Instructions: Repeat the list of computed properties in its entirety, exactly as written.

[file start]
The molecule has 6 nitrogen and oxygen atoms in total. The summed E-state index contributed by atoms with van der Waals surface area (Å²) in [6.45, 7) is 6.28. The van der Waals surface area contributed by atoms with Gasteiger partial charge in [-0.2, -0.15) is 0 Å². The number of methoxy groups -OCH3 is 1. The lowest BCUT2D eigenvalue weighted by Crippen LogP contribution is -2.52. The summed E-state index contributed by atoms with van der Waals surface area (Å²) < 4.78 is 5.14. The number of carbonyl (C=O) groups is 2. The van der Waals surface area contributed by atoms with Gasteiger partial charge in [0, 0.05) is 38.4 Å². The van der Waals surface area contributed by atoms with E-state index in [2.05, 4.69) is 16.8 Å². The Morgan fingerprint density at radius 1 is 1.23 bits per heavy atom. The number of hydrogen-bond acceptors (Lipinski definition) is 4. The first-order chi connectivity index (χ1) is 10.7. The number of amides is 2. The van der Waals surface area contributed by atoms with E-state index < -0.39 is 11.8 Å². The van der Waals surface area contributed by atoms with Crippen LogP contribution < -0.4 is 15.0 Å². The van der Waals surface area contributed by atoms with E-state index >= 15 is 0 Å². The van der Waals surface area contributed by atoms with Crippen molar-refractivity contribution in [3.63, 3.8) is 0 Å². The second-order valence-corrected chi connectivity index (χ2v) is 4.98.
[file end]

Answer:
The molecule has 6 nitrogen and oxygen atoms in total. The summed E-state index contributed by atoms with van der Waals surface area (Å²) in [6.45, 7) is 6.28. The van der Waals surface area contributed by atoms with Gasteiger partial charge in [-0.2, -0.15) is 0 Å². The number of methoxy groups -OCH3 is 1. The lowest BCUT2D eigenvalue weighted by Crippen LogP contribution is -2.52. The summed E-state index contributed by atoms with van der Waals surface area (Å²) < 4.78 is 5.14. The number of carbonyl (C=O) groups is 2. The van der Waals surface area contributed by atoms with Gasteiger partial charge in [0, 0.05) is 38.4 Å². The van der Waals surface area contributed by atoms with E-state index in [2.05, 4.69) is 16.8 Å². The Morgan fingerprint density at radius 1 is 1.23 bits per heavy atom. The number of hydrogen-bond acceptors (Lipinski definition) is 4. The first-order chi connectivity index (χ1) is 10.7. The number of amides is 2. The van der Waals surface area contributed by atoms with E-state index < -0.39 is 11.8 Å². The van der Waals surface area contributed by atoms with Crippen LogP contribution < -0.4 is 15.0 Å². The van der Waals surface area contributed by atoms with E-state index >= 15 is 0 Å². The van der Waals surface area contributed by atoms with Crippen molar-refractivity contribution in [3.63, 3.8) is 0 Å². The second-order valence-corrected chi connectivity index (χ2v) is 4.98.